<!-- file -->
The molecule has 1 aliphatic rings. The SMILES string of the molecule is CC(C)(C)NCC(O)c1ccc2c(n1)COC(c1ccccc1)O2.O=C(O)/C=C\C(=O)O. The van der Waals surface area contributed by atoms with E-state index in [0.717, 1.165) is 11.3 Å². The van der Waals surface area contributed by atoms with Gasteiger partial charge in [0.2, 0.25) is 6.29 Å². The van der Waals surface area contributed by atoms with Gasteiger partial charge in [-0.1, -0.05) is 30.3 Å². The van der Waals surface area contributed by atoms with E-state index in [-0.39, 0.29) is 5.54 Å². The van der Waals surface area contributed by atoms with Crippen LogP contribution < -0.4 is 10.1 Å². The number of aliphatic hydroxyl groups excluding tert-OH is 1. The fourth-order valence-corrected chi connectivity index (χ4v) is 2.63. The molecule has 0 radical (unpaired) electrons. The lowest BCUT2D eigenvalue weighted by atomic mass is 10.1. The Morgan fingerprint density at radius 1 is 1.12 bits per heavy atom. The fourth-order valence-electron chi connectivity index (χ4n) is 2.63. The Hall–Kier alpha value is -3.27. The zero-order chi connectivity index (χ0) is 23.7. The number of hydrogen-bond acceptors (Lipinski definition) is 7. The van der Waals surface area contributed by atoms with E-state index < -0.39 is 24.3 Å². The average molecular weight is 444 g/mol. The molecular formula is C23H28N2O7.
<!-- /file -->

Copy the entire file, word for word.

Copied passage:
The molecule has 1 aliphatic rings. The SMILES string of the molecule is CC(C)(C)NCC(O)c1ccc2c(n1)COC(c1ccccc1)O2.O=C(O)/C=C\C(=O)O. The van der Waals surface area contributed by atoms with E-state index in [0.717, 1.165) is 11.3 Å². The van der Waals surface area contributed by atoms with Gasteiger partial charge in [0.2, 0.25) is 6.29 Å². The van der Waals surface area contributed by atoms with Gasteiger partial charge in [-0.1, -0.05) is 30.3 Å². The van der Waals surface area contributed by atoms with E-state index in [-0.39, 0.29) is 5.54 Å². The van der Waals surface area contributed by atoms with Crippen LogP contribution < -0.4 is 10.1 Å². The number of aliphatic hydroxyl groups excluding tert-OH is 1. The fourth-order valence-corrected chi connectivity index (χ4v) is 2.63. The molecule has 0 radical (unpaired) electrons. The lowest BCUT2D eigenvalue weighted by atomic mass is 10.1. The Morgan fingerprint density at radius 1 is 1.12 bits per heavy atom. The fourth-order valence-electron chi connectivity index (χ4n) is 2.63. The Hall–Kier alpha value is -3.27. The zero-order chi connectivity index (χ0) is 23.7. The number of hydrogen-bond acceptors (Lipinski definition) is 7. The van der Waals surface area contributed by atoms with E-state index < -0.39 is 24.3 Å². The average molecular weight is 444 g/mol. The molecular formula is C23H28N2O7.